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The war on plastic – a passing fad or shift in CSR?

Jan 23, 2018
The war on plastic – a passing fad or shift in CSR?

Corporate Social Responsibility (CSR) is now a staple of any marketing strategy. Once the preserve of only the biggest international brands, now SMEs and start-ups are required to have a CSR strategy in place if they are going to compete in the marketplace. The shift represents a general trend in the attitude of consumers, who are particularly keen to associate with purpose-led brands that have strong CSR credentials.

The renewed war on plastic

Although CSR is far from new, in the past week the term has taken centre stage in a highly public debate about plastic. The discussion first began following the EU’s announcement (reported by The Guardian) that it is ‘waging war against plastic waste as part of an urgent plan to clean up Europe’s act and ensure that every piece of packaging on the continent is reusable or recyclable by 2030.’ The move is particularly targeted against ‘throw-away items such as drinking straws, “lively coloured” bottles that do not degrade, coffee cups, lids and stirrers, cutlery and takeaway packaging’ which are particularly big contributors to the some 25m tonnes of plastic waste generated by Europeans every year.

While all this may be good news for the environment, it spells impending disaster for many brands whose staple product offering is heavily reliant on plastic. This is particularly relevant for FMCG brands which sell single-use products such as bottled drinks, toiletries and pre-packed food. 

The Coca Cola and Evian Response

In response to the EU’s announcement, several big name brands have been quick to issue press releases about how they intend to fall in line with the new requirements. 

Marketing Week reported that Coca Cola is ‘promising that the equivalent of 100% of its packaging will be collected and recycled by 2030.’ As part of their sustainability strategy ‘World Without Waste’, Coca Cola has recognised the enormous role played by soft drinks companies in the global waste problem, with president and chief executive James Quincey telling The Drum ‘companies like ours must be leaders. Consumers around the world care about our planet, and they want and expect companies to take action.

Evian has also issued a call to arms, with Marketing Week reporting that the brand has given itself the target of ‘adopting a 100% circular approach to plastic use by 2025 – meaning it will look to keep plastic in the economy and out of nature through recycling.’ Evian plans to implement this using a comprehensive strategy, namely ‘through partnerships to redesign its packaging, by accelerating recycling initiatives and by educating consumers.’

What does this mean for CSR?

Reuters has noted that Coca Cola and Evian are only the latest in a string of brands to wage war on plastic, with Iceland, Costa and McDonald‘s all making similar announcements throughout January. So what does this mean for CSR? Should we hail the move as a watershed moment in brand awareness and ethical marketing, or simply another PR stunt by brands jumping on the bandwagon of environmental causes?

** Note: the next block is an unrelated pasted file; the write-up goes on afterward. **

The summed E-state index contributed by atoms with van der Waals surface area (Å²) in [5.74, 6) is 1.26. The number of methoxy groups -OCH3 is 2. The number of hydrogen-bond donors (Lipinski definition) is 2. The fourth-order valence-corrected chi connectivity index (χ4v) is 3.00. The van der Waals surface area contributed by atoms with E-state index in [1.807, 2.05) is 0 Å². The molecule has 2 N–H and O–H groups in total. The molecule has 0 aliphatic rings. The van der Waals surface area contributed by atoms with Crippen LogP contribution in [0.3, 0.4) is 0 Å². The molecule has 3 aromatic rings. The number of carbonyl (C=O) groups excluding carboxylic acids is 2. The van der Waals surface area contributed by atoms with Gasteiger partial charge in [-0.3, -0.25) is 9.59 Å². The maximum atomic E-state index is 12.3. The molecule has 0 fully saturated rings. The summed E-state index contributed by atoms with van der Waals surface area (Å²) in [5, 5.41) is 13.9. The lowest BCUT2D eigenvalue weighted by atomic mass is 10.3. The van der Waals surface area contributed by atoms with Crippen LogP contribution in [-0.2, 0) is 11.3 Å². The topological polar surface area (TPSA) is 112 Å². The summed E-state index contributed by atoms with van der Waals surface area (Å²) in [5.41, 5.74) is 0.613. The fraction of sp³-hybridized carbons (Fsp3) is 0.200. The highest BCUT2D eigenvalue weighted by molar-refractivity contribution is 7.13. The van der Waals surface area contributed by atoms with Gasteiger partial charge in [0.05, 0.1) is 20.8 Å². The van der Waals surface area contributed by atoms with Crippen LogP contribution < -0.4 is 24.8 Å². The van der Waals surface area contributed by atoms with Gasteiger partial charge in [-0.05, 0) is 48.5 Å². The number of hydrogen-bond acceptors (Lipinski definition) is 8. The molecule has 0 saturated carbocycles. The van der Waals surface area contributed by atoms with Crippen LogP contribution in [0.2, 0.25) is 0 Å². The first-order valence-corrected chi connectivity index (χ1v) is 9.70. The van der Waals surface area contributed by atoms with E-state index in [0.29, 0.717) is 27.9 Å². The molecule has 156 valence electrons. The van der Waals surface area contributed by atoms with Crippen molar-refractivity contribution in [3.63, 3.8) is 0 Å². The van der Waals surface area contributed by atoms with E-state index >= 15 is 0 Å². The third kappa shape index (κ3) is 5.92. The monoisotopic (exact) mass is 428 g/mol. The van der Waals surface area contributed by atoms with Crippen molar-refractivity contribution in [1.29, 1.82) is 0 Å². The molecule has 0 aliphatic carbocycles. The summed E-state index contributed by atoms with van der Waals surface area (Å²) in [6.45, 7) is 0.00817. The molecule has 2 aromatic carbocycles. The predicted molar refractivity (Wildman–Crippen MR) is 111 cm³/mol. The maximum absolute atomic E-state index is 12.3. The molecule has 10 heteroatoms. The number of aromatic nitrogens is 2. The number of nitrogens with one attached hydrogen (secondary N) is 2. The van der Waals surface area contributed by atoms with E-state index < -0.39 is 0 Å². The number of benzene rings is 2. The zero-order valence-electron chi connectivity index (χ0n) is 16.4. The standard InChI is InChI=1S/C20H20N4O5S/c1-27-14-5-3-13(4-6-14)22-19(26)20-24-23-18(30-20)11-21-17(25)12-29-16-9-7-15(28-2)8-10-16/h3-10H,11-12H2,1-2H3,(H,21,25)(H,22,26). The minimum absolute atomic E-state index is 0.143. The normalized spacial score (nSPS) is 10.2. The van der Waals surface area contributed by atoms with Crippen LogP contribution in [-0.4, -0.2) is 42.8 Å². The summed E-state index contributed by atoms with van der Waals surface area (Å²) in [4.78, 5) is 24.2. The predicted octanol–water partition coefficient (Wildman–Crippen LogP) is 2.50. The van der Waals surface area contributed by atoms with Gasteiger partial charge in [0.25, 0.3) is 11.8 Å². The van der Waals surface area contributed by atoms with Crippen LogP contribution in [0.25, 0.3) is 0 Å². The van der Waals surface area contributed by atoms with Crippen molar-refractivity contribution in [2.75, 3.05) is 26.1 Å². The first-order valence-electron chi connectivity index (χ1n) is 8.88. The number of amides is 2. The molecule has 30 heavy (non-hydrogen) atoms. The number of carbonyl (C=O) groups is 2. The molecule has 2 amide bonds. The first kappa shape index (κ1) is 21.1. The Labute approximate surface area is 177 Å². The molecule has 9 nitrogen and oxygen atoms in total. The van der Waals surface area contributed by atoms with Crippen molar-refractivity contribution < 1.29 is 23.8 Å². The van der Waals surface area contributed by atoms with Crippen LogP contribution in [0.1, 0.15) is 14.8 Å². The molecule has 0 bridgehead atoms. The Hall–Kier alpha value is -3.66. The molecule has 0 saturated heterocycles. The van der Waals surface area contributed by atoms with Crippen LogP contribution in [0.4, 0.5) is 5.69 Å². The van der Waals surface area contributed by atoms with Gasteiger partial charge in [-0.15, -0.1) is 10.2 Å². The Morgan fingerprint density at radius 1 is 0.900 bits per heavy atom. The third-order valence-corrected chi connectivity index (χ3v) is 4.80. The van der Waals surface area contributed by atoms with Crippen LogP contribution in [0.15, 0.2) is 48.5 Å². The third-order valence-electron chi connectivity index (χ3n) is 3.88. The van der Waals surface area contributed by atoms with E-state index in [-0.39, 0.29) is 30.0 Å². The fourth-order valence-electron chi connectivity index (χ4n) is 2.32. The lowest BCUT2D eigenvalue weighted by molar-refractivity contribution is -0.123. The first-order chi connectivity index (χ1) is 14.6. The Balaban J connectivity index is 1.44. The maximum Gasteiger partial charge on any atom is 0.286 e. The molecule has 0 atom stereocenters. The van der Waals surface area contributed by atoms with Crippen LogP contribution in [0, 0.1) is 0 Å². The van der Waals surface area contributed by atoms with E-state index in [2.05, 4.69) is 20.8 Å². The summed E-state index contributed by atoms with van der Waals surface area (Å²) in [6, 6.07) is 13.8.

Forbes contributor Susan McPherson noted that many CSR moves witnessed in 2017 were essentially reactive, arguing that ‘much of the CEO and corporate activism we witnessed […] came in response to presidential announcements [in the US context]. Relating this to the more recent debate around plastic, it is clear that while the announcements are welcome they still represent a reactive response to the EU’s announcement. The observant reader will also note that Coca Cola in particular has promised ‘the equivalent of 100% of its packaging will be collected and recycled by 2030,’ but not that it will move away from plastic use all together. McPherson predicts that 2018 will see ‘companies designating social or policy areas where they can make the most impact and devoting more resources toward proactive initiatives,’ but we are not there just yet.

For Campaign Live’s Tim Ashton, ‘our real task […] is to find the brilliantly simple ways of rallying the public behind the problem.’ He argues that ‘there are subtler routes than using bans and hectoring messages for brands, and their agencies, to change culture and people’s behaviour,’ and that brands must set about changing culture in fundamental ways as opposed to just tinkering at the edges. He believes that agencies in particular ‘must use our creativity and consumer insight skills to provide brands with the tools to help achieve the goals the government have rightly set for them.’

As a long term strategy, the announcements by the likes of Coca Cola and Evian are a welcome step in the right direction, not only for the environment but for CSR strategies as a whole. Yet as Ashton and McPherson point out, if even greater progress is to be made, brands need to adopt a proactive approach to tackling these issues at a cultural level, rather than simply reacting when governments and supra-national institutions such as the EU dictate that they must. It is then that a fundamental shift in CSR will take place, as opposed to the piecemeal developments seen thus far. 


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